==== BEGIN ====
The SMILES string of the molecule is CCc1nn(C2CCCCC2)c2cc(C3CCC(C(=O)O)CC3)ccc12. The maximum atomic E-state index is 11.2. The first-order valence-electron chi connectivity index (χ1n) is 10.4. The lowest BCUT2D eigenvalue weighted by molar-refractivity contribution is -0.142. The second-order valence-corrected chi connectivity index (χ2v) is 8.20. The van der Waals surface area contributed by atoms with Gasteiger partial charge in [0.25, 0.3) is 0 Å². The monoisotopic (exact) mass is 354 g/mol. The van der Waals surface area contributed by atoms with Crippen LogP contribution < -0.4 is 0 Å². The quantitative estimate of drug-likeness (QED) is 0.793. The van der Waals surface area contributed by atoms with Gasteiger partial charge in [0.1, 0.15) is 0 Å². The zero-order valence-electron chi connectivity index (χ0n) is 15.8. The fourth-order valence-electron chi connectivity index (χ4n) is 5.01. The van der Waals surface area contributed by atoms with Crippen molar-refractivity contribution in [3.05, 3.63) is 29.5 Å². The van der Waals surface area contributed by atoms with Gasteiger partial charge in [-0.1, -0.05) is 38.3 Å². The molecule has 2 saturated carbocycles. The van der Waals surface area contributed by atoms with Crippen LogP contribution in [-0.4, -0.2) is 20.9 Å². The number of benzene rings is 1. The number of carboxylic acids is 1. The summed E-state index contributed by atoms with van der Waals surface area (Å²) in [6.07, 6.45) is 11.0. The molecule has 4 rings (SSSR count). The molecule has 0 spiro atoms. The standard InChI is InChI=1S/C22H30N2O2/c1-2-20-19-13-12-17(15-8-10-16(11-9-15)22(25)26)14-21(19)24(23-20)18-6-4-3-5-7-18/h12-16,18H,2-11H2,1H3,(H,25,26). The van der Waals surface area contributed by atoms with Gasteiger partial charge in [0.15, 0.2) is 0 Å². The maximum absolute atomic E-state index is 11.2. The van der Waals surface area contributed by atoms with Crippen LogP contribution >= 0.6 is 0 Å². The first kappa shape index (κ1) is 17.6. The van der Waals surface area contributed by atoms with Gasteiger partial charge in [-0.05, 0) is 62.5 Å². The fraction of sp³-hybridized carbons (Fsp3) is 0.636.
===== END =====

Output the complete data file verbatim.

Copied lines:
The SMILES string of the molecule is CCc1nn(C2CCCCC2)c2cc(C3CCC(C(=O)O)CC3)ccc12. The maximum atomic E-state index is 11.2. The first-order valence-electron chi connectivity index (χ1n) is 10.4. The lowest BCUT2D eigenvalue weighted by molar-refractivity contribution is -0.142. The second-order valence-corrected chi connectivity index (χ2v) is 8.20. The van der Waals surface area contributed by atoms with Gasteiger partial charge in [0.25, 0.3) is 0 Å². The monoisotopic (exact) mass is 354 g/mol. The van der Waals surface area contributed by atoms with Crippen LogP contribution < -0.4 is 0 Å². The quantitative estimate of drug-likeness (QED) is 0.793. The van der Waals surface area contributed by atoms with Gasteiger partial charge in [0.1, 0.15) is 0 Å². The zero-order valence-electron chi connectivity index (χ0n) is 15.8. The fourth-order valence-electron chi connectivity index (χ4n) is 5.01. The van der Waals surface area contributed by atoms with Crippen molar-refractivity contribution in [3.05, 3.63) is 29.5 Å². The van der Waals surface area contributed by atoms with Gasteiger partial charge in [-0.1, -0.05) is 38.3 Å². The molecule has 2 saturated carbocycles. The van der Waals surface area contributed by atoms with Crippen LogP contribution in [-0.4, -0.2) is 20.9 Å². The number of benzene rings is 1. The number of carboxylic acids is 1. The summed E-state index contributed by atoms with van der Waals surface area (Å²) in [6.07, 6.45) is 11.0. The molecule has 4 rings (SSSR count). The molecule has 0 spiro atoms. The standard InChI is InChI=1S/C22H30N2O2/c1-2-20-19-13-12-17(15-8-10-16(11-9-15)22(25)26)14-21(19)24(23-20)18-6-4-3-5-7-18/h12-16,18H,2-11H2,1H3,(H,25,26). The van der Waals surface area contributed by atoms with Gasteiger partial charge in [0.15, 0.2) is 0 Å². The maximum absolute atomic E-state index is 11.2. The van der Waals surface area contributed by atoms with Crippen LogP contribution >= 0.6 is 0 Å². The first kappa shape index (κ1) is 17.6. The van der Waals surface area contributed by atoms with Gasteiger partial charge in [-0.05, 0) is 62.5 Å². The fraction of sp³-hybridized carbons (Fsp3) is 0.636.